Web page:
Some of this information is generic to DC plans or generally available in the plan’s fee disclosures. Robo-advice providers (financial advisors that provide online portfolio management with minimal human intervention) must charge level fees to qualify for the BIC exemption. Fiduciaries who are not level-fee advisors are generally not required to perform an analysis of rollover alternatives, but are subject to extensive requirements designed to make any conflicts of interest transparent. Advisors that limit options to proprietary products must also make additional disclosures that increase transparency.
The exemption for variable compensation generally permits advisors to receive brokerage or insurance commissions. However, the rules prohibit certain incentive compensation practices, including quotas, appraisals, performance or personnel actions, bonuses, contests and special awards. Generally, any differential compensation that does not demonstrably align with the interest of the advice recipient is suspect.
The BIC exemption applies to transactions on or after April 10, 2017, but until January 1, 2018, only the best interest standard, the reasonable compensation requirement, the prohibitions on materially misleading statements, and requirements related to certain disclosures of material conflicts of interest and third-party payments apply.
Under a grandfather rule — subject to certain conditions — the prohibited transaction rules do not apply to compensation attributable to advice for (1) investments made before April 10, 2017, or (2) investments made pursuant to advice on a systematic purchase program established before that date. Compensation attributable to any advice regarding grandfathered investments after April 10, 2017, must meet the best interest standard.
To avoid prohibited transactions, insurance and financial services advisors and brokers who sell retirement investment advice and products to small plans, plan participants and IRA owners will likely have to satisfy the conditions of a prohibited transaction class exemption. Plan sponsors, plan participants and IRA owners will benefit, since the rules make conflicts of interest considerably more transparent.
Plan sponsors may wish to:
- Review contracts and arrangements with investment advice providers to ensure the advice either does not constitute a “recommendation,” or acknowledges fiduciary status and liability for the products or services offered or provided.
- Review vendors’ contracts and arrangements to determine their fiduciary status, identify any conflicts and confirm they are properly disclosing fees.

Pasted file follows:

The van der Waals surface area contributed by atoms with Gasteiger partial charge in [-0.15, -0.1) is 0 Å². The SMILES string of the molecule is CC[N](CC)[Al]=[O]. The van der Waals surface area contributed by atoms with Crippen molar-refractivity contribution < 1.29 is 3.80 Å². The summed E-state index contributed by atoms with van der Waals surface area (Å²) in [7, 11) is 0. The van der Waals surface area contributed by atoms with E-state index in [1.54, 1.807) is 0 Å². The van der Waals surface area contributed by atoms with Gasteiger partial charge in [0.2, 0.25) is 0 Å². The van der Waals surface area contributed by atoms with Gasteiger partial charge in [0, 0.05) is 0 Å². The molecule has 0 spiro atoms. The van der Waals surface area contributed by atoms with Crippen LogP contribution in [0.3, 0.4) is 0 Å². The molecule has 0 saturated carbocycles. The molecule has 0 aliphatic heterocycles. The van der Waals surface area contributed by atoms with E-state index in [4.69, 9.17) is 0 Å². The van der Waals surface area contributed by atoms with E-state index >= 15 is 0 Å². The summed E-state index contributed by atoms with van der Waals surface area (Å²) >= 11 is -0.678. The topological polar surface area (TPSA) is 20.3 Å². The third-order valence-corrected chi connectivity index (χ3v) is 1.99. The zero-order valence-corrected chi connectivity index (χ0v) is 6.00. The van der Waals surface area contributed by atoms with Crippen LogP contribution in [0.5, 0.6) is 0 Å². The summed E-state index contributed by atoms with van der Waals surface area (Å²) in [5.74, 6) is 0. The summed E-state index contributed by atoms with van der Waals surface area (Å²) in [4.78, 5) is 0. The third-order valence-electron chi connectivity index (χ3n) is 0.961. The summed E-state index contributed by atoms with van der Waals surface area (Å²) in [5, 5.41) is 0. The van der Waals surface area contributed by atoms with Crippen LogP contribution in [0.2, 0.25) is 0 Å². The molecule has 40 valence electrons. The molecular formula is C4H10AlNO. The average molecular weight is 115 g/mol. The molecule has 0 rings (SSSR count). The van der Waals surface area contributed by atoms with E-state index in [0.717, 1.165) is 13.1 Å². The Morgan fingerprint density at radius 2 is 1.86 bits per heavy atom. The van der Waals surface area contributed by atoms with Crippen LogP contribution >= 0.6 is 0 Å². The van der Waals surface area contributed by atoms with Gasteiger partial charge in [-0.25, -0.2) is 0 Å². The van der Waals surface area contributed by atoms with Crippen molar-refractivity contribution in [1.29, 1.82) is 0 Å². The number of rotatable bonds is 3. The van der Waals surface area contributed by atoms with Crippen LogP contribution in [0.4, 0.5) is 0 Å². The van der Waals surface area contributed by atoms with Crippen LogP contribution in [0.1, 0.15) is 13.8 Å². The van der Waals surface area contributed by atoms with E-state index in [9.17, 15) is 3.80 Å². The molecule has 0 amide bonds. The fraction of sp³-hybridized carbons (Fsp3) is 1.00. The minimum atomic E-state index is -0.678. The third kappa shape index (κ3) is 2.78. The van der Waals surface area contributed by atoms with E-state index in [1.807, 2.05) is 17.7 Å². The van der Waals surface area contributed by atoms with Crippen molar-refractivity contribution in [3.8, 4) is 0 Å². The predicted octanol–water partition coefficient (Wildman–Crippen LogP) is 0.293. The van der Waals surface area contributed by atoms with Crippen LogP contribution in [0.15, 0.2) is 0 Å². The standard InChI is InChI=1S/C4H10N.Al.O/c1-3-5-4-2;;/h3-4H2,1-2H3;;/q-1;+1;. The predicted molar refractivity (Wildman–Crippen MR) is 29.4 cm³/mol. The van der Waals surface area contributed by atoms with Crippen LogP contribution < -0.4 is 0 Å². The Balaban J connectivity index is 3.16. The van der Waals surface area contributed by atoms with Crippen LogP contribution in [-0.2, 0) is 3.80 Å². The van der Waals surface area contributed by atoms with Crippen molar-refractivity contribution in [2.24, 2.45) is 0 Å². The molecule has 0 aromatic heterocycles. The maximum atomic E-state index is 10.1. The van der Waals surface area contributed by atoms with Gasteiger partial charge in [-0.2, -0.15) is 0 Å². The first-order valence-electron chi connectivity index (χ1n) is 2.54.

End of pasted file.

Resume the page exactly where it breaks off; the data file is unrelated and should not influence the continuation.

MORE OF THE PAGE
- Review DC plan investment education programs and update as necessary to provide clear guidelines to plan fiduciaries.
- Determine whether asset allocation models use specific designated investment alternatives and, if so, monitor whether such models are unbiased.
- Review general communications and confirm that they do not inadvertently provide investment advice.
- Discuss the implications of this final rule on DC plan recordkeepers, especially to the extent they provide investment education materials, such as asset allocation models and interactive investment materials.
- Ensure that plan fiduciaries are fully advised of their obligations.
- Monitor the impact of the changes on employees, particularly those nearing retirement.
- Review HSA agreements with vendors to insure that the employer remains insulated from the new DOL fiduciary/conflict of interest standards.
- Confirm that fiduciary liability insurance coverage is adequate.
- Beware of ancillary exposures. The new, broader interpretation of both advisor and advice may increase exposure for the investment industry. For example, a provider of lists and reviews of third-party investment products could be characterized as a fiduciary if the plan invests in one of the listed products, and the financial professional services policy might not cover that ancillary exposure.
- Reconsider the impact of indemnification and align it to coverage terms. The higher risk of co-defendants may present a corresponding risk of triggering indemnification rights. Ensure that insurance coverage for these risks is adequate.
- Review limits adequacy. Given the likelihood of more litigation and higher costs, sponsors might want to buy more fiduciary or professional liability insurance coverage. Be wary of peer review as a foundation of that assessment, as where exposure is increasing materially, as it is here, peer analysis may fall short.